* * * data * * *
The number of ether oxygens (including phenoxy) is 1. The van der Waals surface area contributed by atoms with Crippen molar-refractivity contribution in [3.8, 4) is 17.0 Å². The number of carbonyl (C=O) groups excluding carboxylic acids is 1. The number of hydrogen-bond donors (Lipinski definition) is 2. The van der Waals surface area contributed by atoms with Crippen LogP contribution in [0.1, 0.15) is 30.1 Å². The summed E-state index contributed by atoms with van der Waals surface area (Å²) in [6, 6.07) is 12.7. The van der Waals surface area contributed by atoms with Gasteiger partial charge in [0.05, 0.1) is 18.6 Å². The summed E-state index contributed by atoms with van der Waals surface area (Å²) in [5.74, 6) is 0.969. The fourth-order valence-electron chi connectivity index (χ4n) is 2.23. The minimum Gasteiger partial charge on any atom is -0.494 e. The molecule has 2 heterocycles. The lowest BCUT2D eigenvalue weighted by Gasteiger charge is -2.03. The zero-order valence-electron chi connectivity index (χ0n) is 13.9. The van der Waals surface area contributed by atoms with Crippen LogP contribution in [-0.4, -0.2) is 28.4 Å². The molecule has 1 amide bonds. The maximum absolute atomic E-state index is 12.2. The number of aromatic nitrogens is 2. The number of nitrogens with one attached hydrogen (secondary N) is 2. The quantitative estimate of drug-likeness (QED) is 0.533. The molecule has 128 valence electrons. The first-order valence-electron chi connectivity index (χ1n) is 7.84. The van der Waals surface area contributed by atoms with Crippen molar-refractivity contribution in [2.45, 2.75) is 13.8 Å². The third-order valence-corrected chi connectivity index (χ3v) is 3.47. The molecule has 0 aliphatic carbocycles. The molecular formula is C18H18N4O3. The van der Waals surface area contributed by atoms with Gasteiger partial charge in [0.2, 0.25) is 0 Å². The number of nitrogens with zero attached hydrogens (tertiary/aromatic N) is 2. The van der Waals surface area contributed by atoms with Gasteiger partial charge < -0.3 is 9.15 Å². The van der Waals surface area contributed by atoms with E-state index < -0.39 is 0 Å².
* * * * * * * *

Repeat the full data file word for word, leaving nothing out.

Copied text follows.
The number of ether oxygens (including phenoxy) is 1. The van der Waals surface area contributed by atoms with Crippen molar-refractivity contribution in [3.8, 4) is 17.0 Å². The number of carbonyl (C=O) groups excluding carboxylic acids is 1. The number of hydrogen-bond donors (Lipinski definition) is 2. The van der Waals surface area contributed by atoms with Crippen LogP contribution in [0.1, 0.15) is 30.1 Å². The summed E-state index contributed by atoms with van der Waals surface area (Å²) in [6, 6.07) is 12.7. The van der Waals surface area contributed by atoms with Gasteiger partial charge in [0.05, 0.1) is 18.6 Å². The summed E-state index contributed by atoms with van der Waals surface area (Å²) in [5.74, 6) is 0.969. The fourth-order valence-electron chi connectivity index (χ4n) is 2.23. The minimum Gasteiger partial charge on any atom is -0.494 e. The molecule has 2 heterocycles. The lowest BCUT2D eigenvalue weighted by Gasteiger charge is -2.03. The zero-order valence-electron chi connectivity index (χ0n) is 13.9. The van der Waals surface area contributed by atoms with Crippen LogP contribution in [-0.4, -0.2) is 28.4 Å². The molecule has 1 amide bonds. The maximum absolute atomic E-state index is 12.2. The number of aromatic nitrogens is 2. The number of nitrogens with one attached hydrogen (secondary N) is 2. The quantitative estimate of drug-likeness (QED) is 0.533. The molecule has 128 valence electrons. The first-order valence-electron chi connectivity index (χ1n) is 7.84. The van der Waals surface area contributed by atoms with Crippen molar-refractivity contribution in [2.45, 2.75) is 13.8 Å². The third-order valence-corrected chi connectivity index (χ3v) is 3.47. The molecule has 0 aliphatic carbocycles. The molecular formula is C18H18N4O3. The van der Waals surface area contributed by atoms with Gasteiger partial charge in [0.2, 0.25) is 0 Å². The number of nitrogens with zero attached hydrogens (tertiary/aromatic N) is 2. The van der Waals surface area contributed by atoms with Gasteiger partial charge < -0.3 is 9.15 Å². The van der Waals surface area contributed by atoms with E-state index < -0.39 is 0 Å².